Welfare Reform and Young Child Health and Behavior

Cynthia A. Osborne, University of Texas at Austin

We investigate the effects of welfare and work on young child well-being. We use data from the Fragile Families and Child Wellbeing Study, a survey of primarily unmarried, low-income mothers, to examine the health and emotional behavior of the 3-year-old children of four groups of mothers: welfare only, welfare and work, work only, and no welfare or work. Using OLS models, we control for several antecedent characteristics that may be correlated with both welfare receipt, work, and child well-being, however, the risk remains that we have not accounted for some unmeasured characteristic that is driving the observed associations. To this end, we use instrumental variable models to limit our selection effects. We find that children’s health and behavior is poorest among mothers who do not work, but only receive welfare, and that the children of working mothers have the best outcomes. However, this association does not appear to be causal.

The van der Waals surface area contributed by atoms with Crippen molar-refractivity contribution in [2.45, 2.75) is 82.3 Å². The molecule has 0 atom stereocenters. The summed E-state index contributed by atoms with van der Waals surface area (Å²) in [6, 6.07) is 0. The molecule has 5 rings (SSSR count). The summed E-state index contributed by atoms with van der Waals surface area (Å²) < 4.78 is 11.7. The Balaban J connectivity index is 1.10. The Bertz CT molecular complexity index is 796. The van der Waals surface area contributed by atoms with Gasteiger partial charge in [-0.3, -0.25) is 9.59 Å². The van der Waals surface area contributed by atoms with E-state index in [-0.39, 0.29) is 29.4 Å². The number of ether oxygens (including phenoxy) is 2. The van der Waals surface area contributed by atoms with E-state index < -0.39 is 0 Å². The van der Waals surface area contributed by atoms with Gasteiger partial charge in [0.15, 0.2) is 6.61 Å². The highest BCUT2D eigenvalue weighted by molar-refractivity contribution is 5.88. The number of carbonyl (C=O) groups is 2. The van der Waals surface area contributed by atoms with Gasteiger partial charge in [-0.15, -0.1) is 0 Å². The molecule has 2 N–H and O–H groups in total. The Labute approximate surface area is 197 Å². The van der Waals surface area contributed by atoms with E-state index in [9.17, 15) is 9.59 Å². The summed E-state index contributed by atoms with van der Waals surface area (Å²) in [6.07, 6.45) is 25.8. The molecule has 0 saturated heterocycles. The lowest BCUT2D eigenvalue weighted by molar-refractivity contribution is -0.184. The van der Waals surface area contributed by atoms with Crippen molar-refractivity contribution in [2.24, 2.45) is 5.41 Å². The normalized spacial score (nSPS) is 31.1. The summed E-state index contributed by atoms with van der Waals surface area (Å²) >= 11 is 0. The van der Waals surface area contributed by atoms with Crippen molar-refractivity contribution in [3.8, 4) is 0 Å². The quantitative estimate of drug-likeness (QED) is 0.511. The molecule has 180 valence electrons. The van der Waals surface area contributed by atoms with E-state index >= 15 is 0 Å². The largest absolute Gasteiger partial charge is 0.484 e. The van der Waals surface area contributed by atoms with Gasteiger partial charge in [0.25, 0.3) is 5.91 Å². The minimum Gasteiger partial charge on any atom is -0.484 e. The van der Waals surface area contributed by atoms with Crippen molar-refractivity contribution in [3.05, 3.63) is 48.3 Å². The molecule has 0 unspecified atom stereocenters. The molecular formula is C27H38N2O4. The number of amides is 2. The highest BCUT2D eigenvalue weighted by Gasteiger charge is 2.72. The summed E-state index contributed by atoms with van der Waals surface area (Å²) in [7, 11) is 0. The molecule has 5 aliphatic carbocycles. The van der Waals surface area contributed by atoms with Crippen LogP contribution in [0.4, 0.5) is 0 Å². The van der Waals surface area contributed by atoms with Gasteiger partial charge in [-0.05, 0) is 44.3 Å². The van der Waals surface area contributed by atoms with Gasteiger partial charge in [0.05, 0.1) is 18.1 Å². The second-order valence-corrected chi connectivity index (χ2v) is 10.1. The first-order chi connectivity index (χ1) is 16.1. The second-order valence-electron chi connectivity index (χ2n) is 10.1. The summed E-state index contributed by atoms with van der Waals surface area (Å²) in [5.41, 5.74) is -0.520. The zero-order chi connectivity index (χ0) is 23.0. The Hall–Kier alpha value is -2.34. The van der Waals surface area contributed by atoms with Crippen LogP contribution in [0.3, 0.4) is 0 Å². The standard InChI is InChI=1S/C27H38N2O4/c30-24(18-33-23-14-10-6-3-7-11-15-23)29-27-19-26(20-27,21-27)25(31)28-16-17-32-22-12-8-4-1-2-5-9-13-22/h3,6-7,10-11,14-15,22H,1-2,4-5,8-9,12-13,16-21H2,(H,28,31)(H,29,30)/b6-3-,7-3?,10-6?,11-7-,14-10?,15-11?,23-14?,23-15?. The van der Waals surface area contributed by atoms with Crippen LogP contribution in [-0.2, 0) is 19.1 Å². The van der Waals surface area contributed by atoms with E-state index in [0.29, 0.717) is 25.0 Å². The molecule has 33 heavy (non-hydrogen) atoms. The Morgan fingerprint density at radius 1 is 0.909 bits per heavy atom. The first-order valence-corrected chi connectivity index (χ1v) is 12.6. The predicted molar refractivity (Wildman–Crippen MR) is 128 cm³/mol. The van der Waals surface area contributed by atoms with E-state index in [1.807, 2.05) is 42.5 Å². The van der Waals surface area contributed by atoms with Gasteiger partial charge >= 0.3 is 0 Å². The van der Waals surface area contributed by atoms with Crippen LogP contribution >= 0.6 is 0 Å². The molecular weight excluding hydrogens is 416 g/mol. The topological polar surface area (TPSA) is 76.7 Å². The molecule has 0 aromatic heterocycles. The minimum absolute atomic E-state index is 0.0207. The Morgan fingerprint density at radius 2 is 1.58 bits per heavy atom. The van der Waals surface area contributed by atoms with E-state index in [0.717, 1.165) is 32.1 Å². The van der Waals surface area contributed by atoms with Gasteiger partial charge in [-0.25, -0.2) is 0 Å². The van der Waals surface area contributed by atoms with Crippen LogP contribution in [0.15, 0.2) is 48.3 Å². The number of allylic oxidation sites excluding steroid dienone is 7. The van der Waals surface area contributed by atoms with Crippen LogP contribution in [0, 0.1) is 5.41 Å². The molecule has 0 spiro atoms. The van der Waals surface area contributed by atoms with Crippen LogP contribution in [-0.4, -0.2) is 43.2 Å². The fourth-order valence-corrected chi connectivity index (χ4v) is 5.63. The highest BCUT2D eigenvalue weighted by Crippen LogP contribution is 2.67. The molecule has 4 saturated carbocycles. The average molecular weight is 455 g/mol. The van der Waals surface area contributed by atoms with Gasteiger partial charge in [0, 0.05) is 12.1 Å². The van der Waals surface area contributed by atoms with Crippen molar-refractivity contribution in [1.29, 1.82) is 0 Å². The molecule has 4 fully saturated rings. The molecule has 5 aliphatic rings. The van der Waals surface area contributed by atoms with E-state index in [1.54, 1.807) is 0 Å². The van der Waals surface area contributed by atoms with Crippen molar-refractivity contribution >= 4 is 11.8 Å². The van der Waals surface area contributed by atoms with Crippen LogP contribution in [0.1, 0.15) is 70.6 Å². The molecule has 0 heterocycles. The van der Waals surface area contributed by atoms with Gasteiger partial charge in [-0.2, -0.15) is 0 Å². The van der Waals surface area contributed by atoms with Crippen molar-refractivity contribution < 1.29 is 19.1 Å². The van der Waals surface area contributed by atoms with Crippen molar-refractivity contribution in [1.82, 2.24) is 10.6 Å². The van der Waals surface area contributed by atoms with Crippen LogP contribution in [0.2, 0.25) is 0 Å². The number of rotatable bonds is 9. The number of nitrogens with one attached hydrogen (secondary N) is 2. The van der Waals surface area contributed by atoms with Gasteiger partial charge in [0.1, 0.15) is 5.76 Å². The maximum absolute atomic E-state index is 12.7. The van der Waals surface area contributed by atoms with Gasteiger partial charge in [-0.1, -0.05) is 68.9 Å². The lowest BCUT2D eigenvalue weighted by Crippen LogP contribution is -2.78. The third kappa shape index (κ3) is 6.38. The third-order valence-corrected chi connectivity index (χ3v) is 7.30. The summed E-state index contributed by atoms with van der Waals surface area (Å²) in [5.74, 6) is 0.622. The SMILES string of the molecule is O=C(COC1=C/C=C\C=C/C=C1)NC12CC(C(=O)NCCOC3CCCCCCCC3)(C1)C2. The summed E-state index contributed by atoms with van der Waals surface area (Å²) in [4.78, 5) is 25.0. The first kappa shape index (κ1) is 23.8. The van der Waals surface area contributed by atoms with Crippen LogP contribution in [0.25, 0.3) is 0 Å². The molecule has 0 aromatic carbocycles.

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Presented in Session 117: Policy and the Family